Patient characteristics and procedure
Ninety-nine patients underwent treatment with PGLA coils for 100 cerebral aneurysms at 13 study centers between April 2010 and October 2012. Patient characteristics at presentation, aneurysm location, and procedural nuances have been reviewed in detail previously.1 In brief, the mean age of the patients was 60.2 years (range 18–89 years, SEM 1.3), most patients were female (72%), 18% of enrolled patients had previously undergone treatment for a separate aneurysm, and 22% of patients underwent treatment after acute aneurysmal subarachnoid hemorrhage (SAH). Of these patients, all were Hunt and Hess grade 1–3. The majority of aneurysms were anterior circulation (86%), with the most common aneurysm locations being the anterior communicating artery (23%), followed by both the posterior communicating artery and supraclinoid artery (18% each). The mean maximum aneurysm diameter was 6.5 mm (median 6.1 mm, range 2.5–12.6 mm, SEM 0.2). The mean neck size was 3.4 mm (median 3.1 mm, range 1.5–10 mm, SEM 0.5). The average neck:dome ratio was 2.0 (range 1–3.9, SEM 0.1). Forty-eight per cent of patients underwent primary coiling, 17% underwent balloon-assisted coiling, 32% underwent stent-assisted coiling, two patients were treated with both balloon and stent assistance, and one patient underwent treatment with adjunctive liquid embolic agent. Axium coils were placed in all but one procedure (99%).
Of the 100 aneurysms that underwent coiling, 85% had angiographic follow-up occlusion data and 89% had clinical outcome status reported. Mean follow-up was 157.9 days (median 153.5, range 1–445, SEM 9.3 days), or about 5.2 months.
Initial and final angiographic occlusions are presented in table 1. Of the 85 patients with follow-up imaging studies, 68 (80%) underwent catheter angiography, 2 (2.4%) underwent CT angiography, and 15 (17.6%) were imaged with MR angiography. At the last follow-up imaging, 90.6% of all aneurysms, 90% of unruptured aneurysms, and 93.3% of ruptured aneurysms had Raymond grade I or II occlusion. Progression to further occlusion (lower Raymond occlusion grade) occurred in 29 aneurysms (34.1%). Aneurysm recurrence occurred in 11 of 85 aneurysms (12.9%).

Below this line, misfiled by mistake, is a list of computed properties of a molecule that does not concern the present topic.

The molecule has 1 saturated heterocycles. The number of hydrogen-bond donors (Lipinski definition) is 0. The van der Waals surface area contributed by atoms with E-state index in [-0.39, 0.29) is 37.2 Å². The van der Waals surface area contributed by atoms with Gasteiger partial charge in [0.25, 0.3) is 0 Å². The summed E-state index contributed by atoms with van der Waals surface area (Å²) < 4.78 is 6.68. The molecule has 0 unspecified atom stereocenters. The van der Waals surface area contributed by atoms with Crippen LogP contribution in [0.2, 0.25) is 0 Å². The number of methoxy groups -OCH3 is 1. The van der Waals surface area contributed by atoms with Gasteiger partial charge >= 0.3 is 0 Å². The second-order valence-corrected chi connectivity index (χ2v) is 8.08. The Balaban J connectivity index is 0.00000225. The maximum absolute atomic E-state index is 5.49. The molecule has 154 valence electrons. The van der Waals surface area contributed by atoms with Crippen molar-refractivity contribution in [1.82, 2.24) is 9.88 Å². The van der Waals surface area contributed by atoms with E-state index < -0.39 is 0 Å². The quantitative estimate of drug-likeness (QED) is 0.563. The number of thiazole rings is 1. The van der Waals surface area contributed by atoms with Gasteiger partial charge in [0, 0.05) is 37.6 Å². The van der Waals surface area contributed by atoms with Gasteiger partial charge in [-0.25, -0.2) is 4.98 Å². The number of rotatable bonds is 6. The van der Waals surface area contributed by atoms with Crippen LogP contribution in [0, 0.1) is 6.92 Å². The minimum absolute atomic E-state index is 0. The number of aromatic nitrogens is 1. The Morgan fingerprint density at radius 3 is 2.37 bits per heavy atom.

Although men accounted for only 24% of patients, they accounted for seven of the 11 (64%) recurrences. On logistic regression analysis, recurrence was associated with male gender (p=0.003), age (p=0.05), and aneurysm size (p=0.005). Smoking status, dome:neck ratio, aneurysm location, and use of assistance devices were not significant predictors of recurrence.
Four of the 11 patients with recurrences were re-treated, while the remaining seven were managed conservatively. Therefore, during the study period 4.7% of patients were re-treated.
Presentation, discharge, and final clinical outcomes based on the mRS are presented in table 2. Ninety-four per cent of patients (n=78) with unruptured aneurysms had clinical follow-up; of these patients, all but one (98.7%) had a mRS of 0–2. Sixteen of the 22 patients (73%) with SAH had clinical follow-up data; 68.7% of these patients had a mRS of 0–2. Both deaths that occurred during the follow-up period were in patients with SAH and both occurred during the initial hospitalization.